Review Summary: One of the most innovative and fresh releases of British rock.
Soothing vocals and dark melodies melt together in one of the best albums English rock has ever produced. But let's do a bit of introduction. The man behind this genius album is Terry Abbott, who began his musical journey back in the mid 90's with Mushroom, a grungey band now vanished in the past, and later he gained some recognition with Vex Red, who released an excelent debut in 2002.
In 2003, Vex Red were done. Starting Septembre (with Jim Lee from Mindwire and Sammy Lee, who has played in almost every Surrey's local band) Abbott refused the easy way (Vex Red could have been huge and known worldwide with a solid sophomore album) and left off the distintive electronics, with a bright, yet rockier sound reminiscent of what Silverchair did back in the day.
The EP starts off with a powerful, energic song called "I Am Weightless". Short, with a bit progressive structure and definitely a song with real attitude. Leaving aside that sort of punk-rock feel, the next song, "Always", could be considered the most well-written track on the album. With this one you will already realize that Septembre didn't cared about the standard song structure, which make the tunes a lot more attractive and surprising.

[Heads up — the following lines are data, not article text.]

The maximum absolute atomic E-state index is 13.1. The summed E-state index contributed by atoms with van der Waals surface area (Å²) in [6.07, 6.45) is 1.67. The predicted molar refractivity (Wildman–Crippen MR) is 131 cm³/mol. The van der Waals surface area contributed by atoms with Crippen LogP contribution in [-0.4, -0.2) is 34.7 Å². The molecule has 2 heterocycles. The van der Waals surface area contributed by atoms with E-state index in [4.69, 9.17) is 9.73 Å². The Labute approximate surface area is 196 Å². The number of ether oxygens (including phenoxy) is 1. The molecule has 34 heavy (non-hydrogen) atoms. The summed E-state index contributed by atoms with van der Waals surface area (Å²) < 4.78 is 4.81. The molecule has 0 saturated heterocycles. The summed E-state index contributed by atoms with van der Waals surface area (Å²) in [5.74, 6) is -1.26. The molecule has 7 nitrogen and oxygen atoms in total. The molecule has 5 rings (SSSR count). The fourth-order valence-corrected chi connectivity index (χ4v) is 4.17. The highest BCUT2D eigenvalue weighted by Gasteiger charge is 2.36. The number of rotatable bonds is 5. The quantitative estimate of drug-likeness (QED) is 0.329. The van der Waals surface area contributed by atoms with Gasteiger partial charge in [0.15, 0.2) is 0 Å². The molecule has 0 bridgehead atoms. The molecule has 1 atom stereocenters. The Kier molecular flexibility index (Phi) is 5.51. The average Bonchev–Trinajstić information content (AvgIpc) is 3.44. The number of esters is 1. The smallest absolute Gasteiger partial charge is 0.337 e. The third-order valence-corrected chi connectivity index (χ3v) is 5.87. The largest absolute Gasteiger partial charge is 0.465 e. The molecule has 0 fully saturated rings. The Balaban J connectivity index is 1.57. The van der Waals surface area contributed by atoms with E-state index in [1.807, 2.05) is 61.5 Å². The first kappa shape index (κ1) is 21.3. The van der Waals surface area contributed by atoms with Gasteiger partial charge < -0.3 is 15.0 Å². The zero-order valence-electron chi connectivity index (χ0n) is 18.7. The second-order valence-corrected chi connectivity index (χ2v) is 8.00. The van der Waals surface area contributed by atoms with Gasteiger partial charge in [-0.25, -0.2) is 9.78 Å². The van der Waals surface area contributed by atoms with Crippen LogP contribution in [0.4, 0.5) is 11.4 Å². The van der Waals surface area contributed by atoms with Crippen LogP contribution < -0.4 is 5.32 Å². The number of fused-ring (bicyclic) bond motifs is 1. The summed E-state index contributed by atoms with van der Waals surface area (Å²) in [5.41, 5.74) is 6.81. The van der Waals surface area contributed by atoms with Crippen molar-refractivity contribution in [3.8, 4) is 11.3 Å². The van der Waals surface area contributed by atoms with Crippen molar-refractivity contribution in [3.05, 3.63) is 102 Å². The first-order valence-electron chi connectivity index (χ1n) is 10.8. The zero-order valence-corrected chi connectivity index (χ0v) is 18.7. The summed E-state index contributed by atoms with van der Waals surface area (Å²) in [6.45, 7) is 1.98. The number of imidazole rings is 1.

So after an epic ending that maybe will remind you of Silverchair's "Without You", "Happy" starts with its upbeat, catchy riff that probably will not be the best the band produced but it gives the EP an even more variated sound.
Finally, "(Face)" closes the EP with its ethereal melodies, preparing you for what it had to come. Unfortunately, this was the only Septembre official release. You have to go deep and explore the internet to find other songs and demos that were floating around when the band still existed to know a bit more about their sound.
Rule 3: Conceal Your Intentions is a great prologue, but even as an EP is a lot better than anything the vast majority of modern rock bands put out nowadays. Maybe the lyrics are not the strongest point of the album, but everything feels so magical, fresh and energic that you could put it on repeat for hours.
Definitely, another example of how powerful the Farnborough/Aldershot scene was. Shame that everything is all gone now and it will not come back.